The next few weeks were emotionally the hardest of my life. I was trying desperately to convince myself being considered for the new baby was what we wanted and the right thing to do.

It would be a newborn baby. How on earth could we say no to that? I had long ago given up the dream of getting pregnant and was at peace with that. But having a tiny baby placed with us would be amazing. Wouldn’t it?

Christmas that year was a bit of a blur. I was going through the motions while I was desperately trying to battle with what I knew in my heart was the right thing to do. At that stage, I just didn’t have the courage to accept it.

I was ill and made myself worse while I battled with my conscience. Throw a horrendous panic attack in the middle of one night into the mix and I knew I had to be honest with myself. I had to accept that what I thought was our dream actually wasn’t.

At first I felt like a really bad, selfish person for feeling that way. Accepting that it wasn’t the right thing for us as a family to take on the new baby was one of the hardest things I’ve ever done.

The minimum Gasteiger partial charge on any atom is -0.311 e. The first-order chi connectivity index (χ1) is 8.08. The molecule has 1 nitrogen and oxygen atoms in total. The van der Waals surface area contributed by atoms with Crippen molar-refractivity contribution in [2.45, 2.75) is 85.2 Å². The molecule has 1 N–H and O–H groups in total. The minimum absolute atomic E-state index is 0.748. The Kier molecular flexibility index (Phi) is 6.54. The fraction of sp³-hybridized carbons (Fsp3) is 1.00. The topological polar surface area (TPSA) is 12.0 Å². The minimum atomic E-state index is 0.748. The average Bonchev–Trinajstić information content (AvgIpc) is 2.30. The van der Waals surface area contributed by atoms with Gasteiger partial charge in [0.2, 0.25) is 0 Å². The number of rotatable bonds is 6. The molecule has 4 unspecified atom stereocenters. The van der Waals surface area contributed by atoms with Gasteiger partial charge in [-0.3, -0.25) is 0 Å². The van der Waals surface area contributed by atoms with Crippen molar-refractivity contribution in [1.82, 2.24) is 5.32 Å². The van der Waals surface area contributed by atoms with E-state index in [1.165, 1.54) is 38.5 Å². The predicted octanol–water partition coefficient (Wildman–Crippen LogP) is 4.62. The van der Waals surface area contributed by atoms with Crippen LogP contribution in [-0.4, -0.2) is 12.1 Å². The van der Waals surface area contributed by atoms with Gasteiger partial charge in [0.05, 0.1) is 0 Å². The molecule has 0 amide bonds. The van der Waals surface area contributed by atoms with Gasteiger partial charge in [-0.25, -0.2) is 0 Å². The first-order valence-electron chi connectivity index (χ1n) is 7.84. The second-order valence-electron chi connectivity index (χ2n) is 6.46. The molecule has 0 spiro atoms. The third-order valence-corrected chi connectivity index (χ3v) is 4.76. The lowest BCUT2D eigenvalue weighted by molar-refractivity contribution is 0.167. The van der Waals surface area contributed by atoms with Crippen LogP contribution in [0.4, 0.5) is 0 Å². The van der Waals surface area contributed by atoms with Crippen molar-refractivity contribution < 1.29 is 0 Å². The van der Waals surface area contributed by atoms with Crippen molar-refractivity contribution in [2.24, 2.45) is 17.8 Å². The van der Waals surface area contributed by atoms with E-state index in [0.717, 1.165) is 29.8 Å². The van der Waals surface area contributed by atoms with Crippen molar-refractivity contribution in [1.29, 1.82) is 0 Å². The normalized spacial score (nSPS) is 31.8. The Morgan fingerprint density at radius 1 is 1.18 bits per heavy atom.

To everyone on the outside, it probably seemed like the perfect way to complete our family. At first I really struggled with what I thought others would think if we said no.

It wasn’t that nature had made the decision for us that we couldn’t give our daughter a sibling. By saying no, we were making a conscious decision that our daughter wouldn’t know her little brother or sister during her childhood.

How could we say no and effectively take away the chance she had of growing up with her sibling? Surely she has a right to that? She already has other siblings she won’t be able to grow up with. What right did we have to deny her this chance to grow up with another sibling?

Just because on paper it’s a perfect solution, doesn’t mean it is in reality. I’m in my mid forties and my husband isn’t far off his mid fifties. Some agencies wouldn’t have let us adopt a child as young as our daughter was (she was nine months when she came home). It really felt like we’d be pushing our luck too far in taking on a newborn baby as well.

Our daughter makes our family feel complete. We want to make sure she reaches her full potential, whatever that is. It didn’t feel like we’d be able to help her do that with another baby with us so soon.

At first I felt I was letting our daughter down so badly by saying no. In my heart though, I knew it was the right decision for her and for us.

We don’t know what the future holds in terms of her development. No-one knows how their kids are going to grow. But we knew that she was unsettled and struggling with the changes that nursery brought. It felt like she needed us to herself to be able to get through that.